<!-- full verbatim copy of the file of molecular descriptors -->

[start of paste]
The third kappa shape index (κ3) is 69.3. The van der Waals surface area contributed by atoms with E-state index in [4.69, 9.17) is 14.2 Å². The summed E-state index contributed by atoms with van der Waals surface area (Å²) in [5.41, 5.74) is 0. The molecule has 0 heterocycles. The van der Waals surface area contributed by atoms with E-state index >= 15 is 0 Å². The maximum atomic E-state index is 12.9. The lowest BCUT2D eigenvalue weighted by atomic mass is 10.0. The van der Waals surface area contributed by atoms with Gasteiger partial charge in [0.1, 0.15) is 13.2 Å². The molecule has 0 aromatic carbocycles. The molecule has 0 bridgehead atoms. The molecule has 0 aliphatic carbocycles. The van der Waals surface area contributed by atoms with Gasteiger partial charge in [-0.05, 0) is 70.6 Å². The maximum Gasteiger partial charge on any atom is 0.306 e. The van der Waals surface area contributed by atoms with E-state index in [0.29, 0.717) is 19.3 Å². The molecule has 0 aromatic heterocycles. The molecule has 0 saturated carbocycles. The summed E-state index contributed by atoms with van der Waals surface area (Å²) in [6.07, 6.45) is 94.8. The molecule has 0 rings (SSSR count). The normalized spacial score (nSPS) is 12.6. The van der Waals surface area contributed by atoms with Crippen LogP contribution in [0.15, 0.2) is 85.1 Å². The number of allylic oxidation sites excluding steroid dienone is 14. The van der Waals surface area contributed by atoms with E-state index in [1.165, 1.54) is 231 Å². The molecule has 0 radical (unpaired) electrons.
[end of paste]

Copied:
The third kappa shape index (κ3) is 69.3. The van der Waals surface area contributed by atoms with E-state index in [4.69, 9.17) is 14.2 Å². The summed E-state index contributed by atoms with van der Waals surface area (Å²) in [5.41, 5.74) is 0. The molecule has 0 heterocycles. The van der Waals surface area contributed by atoms with E-state index >= 15 is 0 Å². The maximum atomic E-state index is 12.9. The lowest BCUT2D eigenvalue weighted by atomic mass is 10.0. The van der Waals surface area contributed by atoms with Gasteiger partial charge in [0.1, 0.15) is 13.2 Å². The molecule has 0 aromatic carbocycles. The molecule has 0 bridgehead atoms. The molecule has 0 aliphatic carbocycles. The van der Waals surface area contributed by atoms with Gasteiger partial charge in [-0.05, 0) is 70.6 Å². The maximum Gasteiger partial charge on any atom is 0.306 e. The van der Waals surface area contributed by atoms with E-state index in [0.29, 0.717) is 19.3 Å². The molecule has 0 aromatic heterocycles. The molecule has 0 saturated carbocycles. The summed E-state index contributed by atoms with van der Waals surface area (Å²) in [6.07, 6.45) is 94.8. The molecule has 0 rings (SSSR count). The normalized spacial score (nSPS) is 12.6. The van der Waals surface area contributed by atoms with Crippen LogP contribution in [0.15, 0.2) is 85.1 Å². The number of allylic oxidation sites excluding steroid dienone is 14. The van der Waals surface area contributed by atoms with E-state index in [1.165, 1.54) is 231 Å². The molecule has 0 radical (unpaired) electrons.